Evaluation of agri-environmental participatory extension programmes
Item statusRestricted Access
Embargo end date01/07/2021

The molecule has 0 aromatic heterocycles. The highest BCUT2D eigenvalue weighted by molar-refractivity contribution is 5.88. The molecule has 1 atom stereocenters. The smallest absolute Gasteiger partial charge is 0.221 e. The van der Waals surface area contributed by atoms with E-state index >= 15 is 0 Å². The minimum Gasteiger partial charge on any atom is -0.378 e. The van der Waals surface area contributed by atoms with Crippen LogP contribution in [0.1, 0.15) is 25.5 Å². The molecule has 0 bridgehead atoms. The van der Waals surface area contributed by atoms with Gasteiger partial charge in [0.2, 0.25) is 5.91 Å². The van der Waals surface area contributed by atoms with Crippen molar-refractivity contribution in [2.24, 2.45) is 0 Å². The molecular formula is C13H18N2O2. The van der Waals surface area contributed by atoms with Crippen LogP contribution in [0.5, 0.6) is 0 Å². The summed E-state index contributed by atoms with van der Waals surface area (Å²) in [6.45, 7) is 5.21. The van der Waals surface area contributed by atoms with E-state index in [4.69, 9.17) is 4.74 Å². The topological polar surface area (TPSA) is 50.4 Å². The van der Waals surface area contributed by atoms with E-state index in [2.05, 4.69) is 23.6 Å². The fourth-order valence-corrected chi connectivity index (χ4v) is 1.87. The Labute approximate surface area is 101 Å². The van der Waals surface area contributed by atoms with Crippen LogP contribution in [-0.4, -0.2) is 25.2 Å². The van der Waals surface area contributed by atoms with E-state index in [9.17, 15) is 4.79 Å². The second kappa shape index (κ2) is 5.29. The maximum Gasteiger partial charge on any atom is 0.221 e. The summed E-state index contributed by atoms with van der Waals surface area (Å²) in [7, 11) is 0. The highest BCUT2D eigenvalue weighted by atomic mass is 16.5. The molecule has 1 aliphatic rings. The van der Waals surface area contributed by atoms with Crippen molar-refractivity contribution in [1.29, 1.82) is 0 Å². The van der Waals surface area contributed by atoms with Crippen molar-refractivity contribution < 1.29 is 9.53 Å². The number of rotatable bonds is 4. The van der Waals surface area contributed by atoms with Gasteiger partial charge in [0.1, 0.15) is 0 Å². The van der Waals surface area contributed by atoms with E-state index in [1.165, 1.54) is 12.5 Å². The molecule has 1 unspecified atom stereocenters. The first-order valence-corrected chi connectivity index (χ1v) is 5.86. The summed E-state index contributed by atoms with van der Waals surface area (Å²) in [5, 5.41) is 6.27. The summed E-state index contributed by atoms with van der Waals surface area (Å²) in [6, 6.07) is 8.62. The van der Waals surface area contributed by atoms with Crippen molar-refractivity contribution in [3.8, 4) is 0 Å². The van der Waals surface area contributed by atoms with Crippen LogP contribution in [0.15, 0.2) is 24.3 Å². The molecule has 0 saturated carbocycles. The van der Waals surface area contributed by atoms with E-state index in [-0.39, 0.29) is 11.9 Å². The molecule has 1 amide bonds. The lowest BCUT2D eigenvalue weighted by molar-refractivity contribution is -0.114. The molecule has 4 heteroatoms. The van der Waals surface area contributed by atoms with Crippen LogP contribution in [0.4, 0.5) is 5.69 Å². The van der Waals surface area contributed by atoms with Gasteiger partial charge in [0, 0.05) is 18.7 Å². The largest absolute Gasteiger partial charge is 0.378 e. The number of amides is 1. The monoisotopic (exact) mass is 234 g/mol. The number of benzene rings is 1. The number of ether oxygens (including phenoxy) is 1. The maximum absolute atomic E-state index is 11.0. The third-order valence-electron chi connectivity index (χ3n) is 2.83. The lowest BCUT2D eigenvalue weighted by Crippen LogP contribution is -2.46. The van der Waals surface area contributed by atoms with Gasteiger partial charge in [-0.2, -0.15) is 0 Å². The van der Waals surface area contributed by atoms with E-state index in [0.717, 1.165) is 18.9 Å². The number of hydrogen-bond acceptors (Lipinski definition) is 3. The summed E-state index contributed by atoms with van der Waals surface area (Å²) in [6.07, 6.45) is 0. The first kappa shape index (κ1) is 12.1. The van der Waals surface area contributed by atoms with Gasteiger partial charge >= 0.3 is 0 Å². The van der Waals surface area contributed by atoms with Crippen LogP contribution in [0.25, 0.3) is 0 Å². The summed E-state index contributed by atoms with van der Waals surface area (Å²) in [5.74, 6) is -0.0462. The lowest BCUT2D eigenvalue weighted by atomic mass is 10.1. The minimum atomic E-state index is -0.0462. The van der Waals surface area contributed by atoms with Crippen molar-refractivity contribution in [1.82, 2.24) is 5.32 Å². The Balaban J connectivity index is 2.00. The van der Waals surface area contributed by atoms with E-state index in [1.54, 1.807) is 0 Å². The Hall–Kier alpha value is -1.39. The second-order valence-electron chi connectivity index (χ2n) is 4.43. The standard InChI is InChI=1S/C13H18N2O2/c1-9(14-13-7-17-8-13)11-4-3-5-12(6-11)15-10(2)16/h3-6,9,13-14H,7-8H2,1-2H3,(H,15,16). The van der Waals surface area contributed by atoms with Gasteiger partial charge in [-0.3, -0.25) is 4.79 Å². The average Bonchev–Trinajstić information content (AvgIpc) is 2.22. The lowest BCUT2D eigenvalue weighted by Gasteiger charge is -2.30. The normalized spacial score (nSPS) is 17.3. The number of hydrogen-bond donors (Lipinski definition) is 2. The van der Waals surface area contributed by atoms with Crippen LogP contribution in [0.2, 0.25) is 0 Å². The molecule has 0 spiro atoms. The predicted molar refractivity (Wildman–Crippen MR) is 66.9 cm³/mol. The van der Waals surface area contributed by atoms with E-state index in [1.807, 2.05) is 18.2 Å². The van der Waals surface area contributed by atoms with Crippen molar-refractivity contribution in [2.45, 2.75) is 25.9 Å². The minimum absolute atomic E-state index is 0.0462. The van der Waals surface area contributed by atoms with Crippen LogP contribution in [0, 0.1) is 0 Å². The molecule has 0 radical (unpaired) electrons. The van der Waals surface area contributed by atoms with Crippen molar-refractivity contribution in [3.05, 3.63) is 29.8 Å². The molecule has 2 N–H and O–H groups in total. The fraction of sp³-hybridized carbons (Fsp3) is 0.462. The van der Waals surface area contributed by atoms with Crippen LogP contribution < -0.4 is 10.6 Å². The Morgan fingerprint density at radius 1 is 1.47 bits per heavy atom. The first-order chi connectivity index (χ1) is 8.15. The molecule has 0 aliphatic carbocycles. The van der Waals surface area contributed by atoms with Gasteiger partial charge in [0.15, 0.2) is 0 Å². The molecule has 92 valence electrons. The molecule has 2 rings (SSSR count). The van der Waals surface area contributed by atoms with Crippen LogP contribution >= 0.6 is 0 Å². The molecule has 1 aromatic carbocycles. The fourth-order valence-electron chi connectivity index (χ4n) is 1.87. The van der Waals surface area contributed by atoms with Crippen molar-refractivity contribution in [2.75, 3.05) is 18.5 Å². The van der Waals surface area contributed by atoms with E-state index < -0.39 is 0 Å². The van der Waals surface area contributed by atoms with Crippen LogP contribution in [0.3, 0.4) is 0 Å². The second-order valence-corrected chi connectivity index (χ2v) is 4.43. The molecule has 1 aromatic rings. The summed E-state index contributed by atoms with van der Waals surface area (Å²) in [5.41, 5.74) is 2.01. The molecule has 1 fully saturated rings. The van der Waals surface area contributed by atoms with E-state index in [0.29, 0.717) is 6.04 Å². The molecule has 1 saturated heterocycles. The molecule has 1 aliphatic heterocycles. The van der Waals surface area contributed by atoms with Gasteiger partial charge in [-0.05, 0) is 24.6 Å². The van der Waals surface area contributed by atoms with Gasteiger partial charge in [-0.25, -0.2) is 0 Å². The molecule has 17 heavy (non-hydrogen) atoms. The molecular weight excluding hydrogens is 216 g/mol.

Due to negative impacts on the environment, such as emission of greenhouse gases and pollution of surface and ground water, the agricultural sector has come under increasing scrutiny by wider society. A range of environmental policies and regulations have been developed to create a more environmentally sustainable farming culture, but successful implementation is complex due to the biophysical, economic and social heterogeneity of farms. Therefore, change towards more environmentally sustainable farming has been partially reliant on policies that stimulate voluntary change, such as participatory (research and) extension programmes (PEPs). In PEPs, farmers are participants in knowledge generation and practice change by introducing practices via experimentation on farm and subsequently demonstrating and scrutinising these in discussion groups with peers, experts and researchers. Given the public investment in PEPs, the increasing requirement for accountability by policy makers and funding bodies, and the uncertainty around the contribution to environmental targets, it is important that these programmes are reliably evaluated. This thesis addresses the topic of evaluation by: i) presenting a literature review of the current state of PEP evaluation; ii) conducting a mixed-method ex-post evaluation of an agri-environmental PEP in Scotland; iii) conducting an explanatory study on farmer decision-making regarding the uptake of environmental practices in New Zealand; and iv) studying the change within the culture of farming in New Zealand and Scotland due to environmental pressures and the role of PEPs in that change. The findings show that quantitative and qualitative methods are required to comprehensively assess the effect of PEPs beyond practice adoption, as well as longitudinal data collection to correctly quantify the effect of PEP participation. Furthermore, heterogeneity in decision-making factors is observed amongst farmers, which has to be taken into account when designing a PEP. Moreover, achieving sustained environmental change requires more than practice change, such as redefining the values and beliefs guiding farming culture. PEPs can be instrumental in achieving change beyond practice adoption, but additional policy tools, such as regulation and market-based instruments, are required to achieve successful change. The contribution of this thesis is four-fold: i) it presents one of the first evaluations of climate change PEPs in peer-reviewed literature; ii) it contributes to the development of a mixed methods approach for evaluation; iii) it provides insight into farmer decision-making around water quality issues in countries with low regulation; and iv) it considers PEP evaluation from a novel institutional logics perspective.